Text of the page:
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It’s Thaipusam Cavadee today and I am very happy to be among the lucky ones to enjoy the lazy morning of a public holiday. I was not feeling that lazy afterall as I got up early enough for some festive cooking.

As for every festival I try to go for traditional dishes with a sincere attempt to make them from scratch. South Indian cuisine has rice and coconut as its basic ingredients; these are consistently present in main courses, desserts and breakfast, and possibly in items you would not expect them to be.

I had planned ahead to make poutou and ounde for breakfast today so I already had my main ingredient ready. Both recipes call for ground rice which can be prepared on the eve as follows:

  1. Soak rice in enough water to cover it completely for at least 4 hours. Drain water and spread rice over a large cloth.
  2. Leave out to dry until most of the moisture has evaporated.
  3. Grind rice to a fine powder on your roche carri if you have one or in a heavy duty grinder in small batches.
  4. Sift a couple of times to remove larger particles.

If you are lazier than me 🙂 you can always get packaged ground rice from the shops. I cheated a bit for the poutou recipe as I used microwaving instead of the authentic steaming method. You can also give this quick and easy microwave version from Madeleine’s blog a shot in case you do not own a poutou mould nor do you have immediate plans of purchasing one.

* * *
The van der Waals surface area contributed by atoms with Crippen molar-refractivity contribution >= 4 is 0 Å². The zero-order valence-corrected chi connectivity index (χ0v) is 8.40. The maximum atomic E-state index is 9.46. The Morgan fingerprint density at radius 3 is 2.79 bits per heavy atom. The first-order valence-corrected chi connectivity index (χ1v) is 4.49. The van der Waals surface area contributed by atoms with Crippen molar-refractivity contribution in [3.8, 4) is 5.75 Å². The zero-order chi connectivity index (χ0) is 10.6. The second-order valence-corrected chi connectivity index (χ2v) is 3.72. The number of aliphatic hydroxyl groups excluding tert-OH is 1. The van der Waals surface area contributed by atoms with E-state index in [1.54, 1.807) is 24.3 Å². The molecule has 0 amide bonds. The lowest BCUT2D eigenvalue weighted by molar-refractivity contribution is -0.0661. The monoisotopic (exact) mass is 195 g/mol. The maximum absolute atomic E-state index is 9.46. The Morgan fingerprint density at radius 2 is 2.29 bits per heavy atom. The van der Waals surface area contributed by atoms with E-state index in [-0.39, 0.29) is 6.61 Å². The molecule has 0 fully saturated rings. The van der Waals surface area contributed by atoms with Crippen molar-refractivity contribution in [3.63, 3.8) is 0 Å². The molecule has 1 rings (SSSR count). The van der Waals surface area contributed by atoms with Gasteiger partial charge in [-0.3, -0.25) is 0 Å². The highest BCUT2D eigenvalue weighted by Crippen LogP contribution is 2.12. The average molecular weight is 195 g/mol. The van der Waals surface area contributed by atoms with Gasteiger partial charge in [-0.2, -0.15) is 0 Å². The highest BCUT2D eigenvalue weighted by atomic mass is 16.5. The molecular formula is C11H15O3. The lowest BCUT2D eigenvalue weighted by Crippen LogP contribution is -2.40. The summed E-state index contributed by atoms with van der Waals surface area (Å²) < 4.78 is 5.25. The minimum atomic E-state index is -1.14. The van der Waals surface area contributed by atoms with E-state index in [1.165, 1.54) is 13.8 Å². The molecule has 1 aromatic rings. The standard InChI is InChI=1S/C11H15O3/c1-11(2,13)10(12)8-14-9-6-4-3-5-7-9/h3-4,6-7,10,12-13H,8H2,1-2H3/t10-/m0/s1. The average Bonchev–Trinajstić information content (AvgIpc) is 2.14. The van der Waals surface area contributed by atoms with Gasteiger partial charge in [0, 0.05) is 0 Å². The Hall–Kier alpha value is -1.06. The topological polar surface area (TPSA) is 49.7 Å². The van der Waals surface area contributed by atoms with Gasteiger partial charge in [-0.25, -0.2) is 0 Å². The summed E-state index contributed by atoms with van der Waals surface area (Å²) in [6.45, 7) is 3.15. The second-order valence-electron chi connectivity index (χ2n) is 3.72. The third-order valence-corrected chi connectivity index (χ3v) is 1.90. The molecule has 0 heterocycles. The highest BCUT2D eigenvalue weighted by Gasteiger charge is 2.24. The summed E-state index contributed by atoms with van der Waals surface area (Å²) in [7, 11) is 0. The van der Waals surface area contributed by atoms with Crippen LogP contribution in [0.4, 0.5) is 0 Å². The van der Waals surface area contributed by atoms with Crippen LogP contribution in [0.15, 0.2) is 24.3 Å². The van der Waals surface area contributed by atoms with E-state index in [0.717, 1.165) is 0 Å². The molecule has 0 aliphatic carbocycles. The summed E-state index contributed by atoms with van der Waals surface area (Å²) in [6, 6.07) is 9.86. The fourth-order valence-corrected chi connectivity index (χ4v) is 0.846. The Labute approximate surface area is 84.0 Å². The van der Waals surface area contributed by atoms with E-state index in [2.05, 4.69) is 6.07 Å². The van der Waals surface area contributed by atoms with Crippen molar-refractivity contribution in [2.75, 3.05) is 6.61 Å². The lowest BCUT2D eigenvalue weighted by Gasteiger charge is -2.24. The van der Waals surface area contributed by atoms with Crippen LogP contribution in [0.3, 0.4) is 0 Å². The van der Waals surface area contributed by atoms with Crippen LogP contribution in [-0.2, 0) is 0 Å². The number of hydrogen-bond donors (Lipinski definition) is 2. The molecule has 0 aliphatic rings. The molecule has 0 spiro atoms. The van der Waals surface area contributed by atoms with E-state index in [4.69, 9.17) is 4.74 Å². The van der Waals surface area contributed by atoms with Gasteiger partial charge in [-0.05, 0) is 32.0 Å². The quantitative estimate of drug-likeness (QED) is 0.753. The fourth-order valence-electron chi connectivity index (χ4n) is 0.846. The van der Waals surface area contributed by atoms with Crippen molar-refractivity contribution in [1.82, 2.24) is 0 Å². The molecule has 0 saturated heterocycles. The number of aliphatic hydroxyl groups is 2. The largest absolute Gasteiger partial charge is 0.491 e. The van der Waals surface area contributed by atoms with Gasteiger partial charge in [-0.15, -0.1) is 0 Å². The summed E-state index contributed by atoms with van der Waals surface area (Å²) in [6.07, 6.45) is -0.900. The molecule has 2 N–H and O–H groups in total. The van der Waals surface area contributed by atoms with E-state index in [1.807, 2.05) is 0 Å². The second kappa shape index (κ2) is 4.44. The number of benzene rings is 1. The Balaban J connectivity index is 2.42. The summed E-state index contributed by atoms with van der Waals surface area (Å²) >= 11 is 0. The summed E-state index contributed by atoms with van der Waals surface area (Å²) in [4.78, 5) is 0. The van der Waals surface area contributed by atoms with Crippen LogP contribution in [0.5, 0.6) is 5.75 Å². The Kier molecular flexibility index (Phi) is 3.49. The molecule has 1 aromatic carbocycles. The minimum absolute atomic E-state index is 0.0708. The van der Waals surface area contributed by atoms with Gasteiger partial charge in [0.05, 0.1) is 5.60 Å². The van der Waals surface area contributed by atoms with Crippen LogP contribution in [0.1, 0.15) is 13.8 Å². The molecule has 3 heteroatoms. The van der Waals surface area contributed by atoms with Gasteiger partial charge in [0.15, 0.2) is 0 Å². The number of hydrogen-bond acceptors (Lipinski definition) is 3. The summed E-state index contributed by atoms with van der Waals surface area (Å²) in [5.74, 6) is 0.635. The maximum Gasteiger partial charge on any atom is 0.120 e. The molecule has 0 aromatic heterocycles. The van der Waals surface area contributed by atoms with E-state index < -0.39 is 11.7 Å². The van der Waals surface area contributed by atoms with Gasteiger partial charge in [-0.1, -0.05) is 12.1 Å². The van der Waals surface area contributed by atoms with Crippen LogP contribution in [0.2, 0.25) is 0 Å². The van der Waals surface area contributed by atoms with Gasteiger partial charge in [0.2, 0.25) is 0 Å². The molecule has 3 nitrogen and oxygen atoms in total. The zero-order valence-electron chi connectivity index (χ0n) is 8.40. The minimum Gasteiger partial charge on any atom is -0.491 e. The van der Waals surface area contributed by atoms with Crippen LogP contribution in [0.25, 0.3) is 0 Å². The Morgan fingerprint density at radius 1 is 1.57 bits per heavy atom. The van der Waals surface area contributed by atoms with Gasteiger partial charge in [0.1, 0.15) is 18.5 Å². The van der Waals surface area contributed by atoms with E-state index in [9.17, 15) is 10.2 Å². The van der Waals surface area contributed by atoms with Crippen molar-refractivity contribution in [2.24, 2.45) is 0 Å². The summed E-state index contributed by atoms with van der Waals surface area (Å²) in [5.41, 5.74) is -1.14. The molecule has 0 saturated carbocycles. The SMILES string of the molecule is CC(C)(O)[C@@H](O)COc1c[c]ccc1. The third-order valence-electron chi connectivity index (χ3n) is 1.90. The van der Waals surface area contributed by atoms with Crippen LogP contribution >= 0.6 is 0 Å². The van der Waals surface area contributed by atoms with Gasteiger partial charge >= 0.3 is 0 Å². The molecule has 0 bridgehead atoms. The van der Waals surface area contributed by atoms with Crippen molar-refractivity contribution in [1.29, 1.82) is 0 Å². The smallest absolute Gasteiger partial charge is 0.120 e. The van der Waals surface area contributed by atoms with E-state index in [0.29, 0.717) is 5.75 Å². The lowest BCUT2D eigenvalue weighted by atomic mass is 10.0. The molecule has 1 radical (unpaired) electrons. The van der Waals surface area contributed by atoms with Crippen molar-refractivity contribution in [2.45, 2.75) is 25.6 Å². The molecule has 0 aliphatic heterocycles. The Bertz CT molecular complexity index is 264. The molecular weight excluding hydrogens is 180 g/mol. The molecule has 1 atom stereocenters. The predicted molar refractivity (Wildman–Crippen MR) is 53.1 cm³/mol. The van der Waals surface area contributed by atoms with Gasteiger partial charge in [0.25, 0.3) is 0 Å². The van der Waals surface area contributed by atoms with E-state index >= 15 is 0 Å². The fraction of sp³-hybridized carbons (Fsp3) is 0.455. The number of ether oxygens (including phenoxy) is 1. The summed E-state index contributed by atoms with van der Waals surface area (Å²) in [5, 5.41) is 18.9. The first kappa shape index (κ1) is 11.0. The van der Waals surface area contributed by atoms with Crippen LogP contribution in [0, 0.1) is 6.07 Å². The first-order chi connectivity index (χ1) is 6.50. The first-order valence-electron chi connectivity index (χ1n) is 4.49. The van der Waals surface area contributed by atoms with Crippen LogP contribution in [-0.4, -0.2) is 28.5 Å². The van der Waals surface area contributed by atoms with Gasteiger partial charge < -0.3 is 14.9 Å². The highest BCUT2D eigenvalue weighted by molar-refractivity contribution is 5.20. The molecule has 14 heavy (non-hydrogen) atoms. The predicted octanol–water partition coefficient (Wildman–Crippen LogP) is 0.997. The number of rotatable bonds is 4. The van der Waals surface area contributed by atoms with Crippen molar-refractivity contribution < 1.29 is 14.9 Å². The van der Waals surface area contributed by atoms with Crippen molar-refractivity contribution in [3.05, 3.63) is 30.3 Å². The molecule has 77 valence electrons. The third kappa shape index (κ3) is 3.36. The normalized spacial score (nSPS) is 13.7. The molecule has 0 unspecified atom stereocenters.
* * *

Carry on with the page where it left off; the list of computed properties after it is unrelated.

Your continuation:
The original puto is a steamed rice cake from the Phillipines and not at all from South India as I had always been lead to believe. It typically has a spongy and fluffy texture but the recipe below yields a slightly dry product as microwaving causes most of the moisture in the batter to evaporate. The taste however is very much comparable to poutous sold by our local street vendors.




1 cup coconut powder

1 1/2 cups ground rice

3/4 cup self raising flour

1 tsp baking powder

1/2 cup caster sugar

2 cups hot milk

3 tbs unsalted butter

1 tsp vanilla extract


  • Grease a 8″ diameter microwave mould with butter.
  • Melt butter in a medium pan and add to hot milk.
  • I used coconut milk for a more intense coconut flavour.


  • Add all the other ingredients and mix well with a spatula.
  • Batter should have a wet pouring consistency.


  • Pour batter into prepared mould. Do not cover.
  • Cook on high in a microwave oven for 8-9 minutes.


  • Use a 2″ circular cookie cutter to punch circles out of the cooked cake if you want the traditional poutou shape.

Our poutou seller never failed to turn up with ounde – another rice based sweet with a thin coating of coconut – along with his famous rice cakes. I would always secretly smile at the fact that the poutou guy would come shouting poutou chaud at the top of his voice, claiming that his cakes were piping hot when they had already turned cold after being carried around since morning.




1 cup ground rice

1/2 cup granulated sugar

1/2 cup dessicated coconut

Vanilla extract or cardamom


  • Roast ground rice over a low flame in a heavy based pan until it is evenly tanned as you would do for semolina.
  • Add half of the dessicated coconut and roast for another minute. Remove from heat and cool slightly on a pot holder.


  • Prepare syrup by dissolving sugar in 1 cup water. Bring to a rolling boil and add vanilla or cardamom to flavour.
  • Carefully add hot syrup to ground rice. Stir continuously to avoid lumps, and return mixture to heat.


  • Cook until mixture is no longer sticking to the pan.
  • Make small balls out of this mixture and toss in a bowl of dessicated coconut until they are all evenly coated.
  • Store in a clean dry container and consume on same day.


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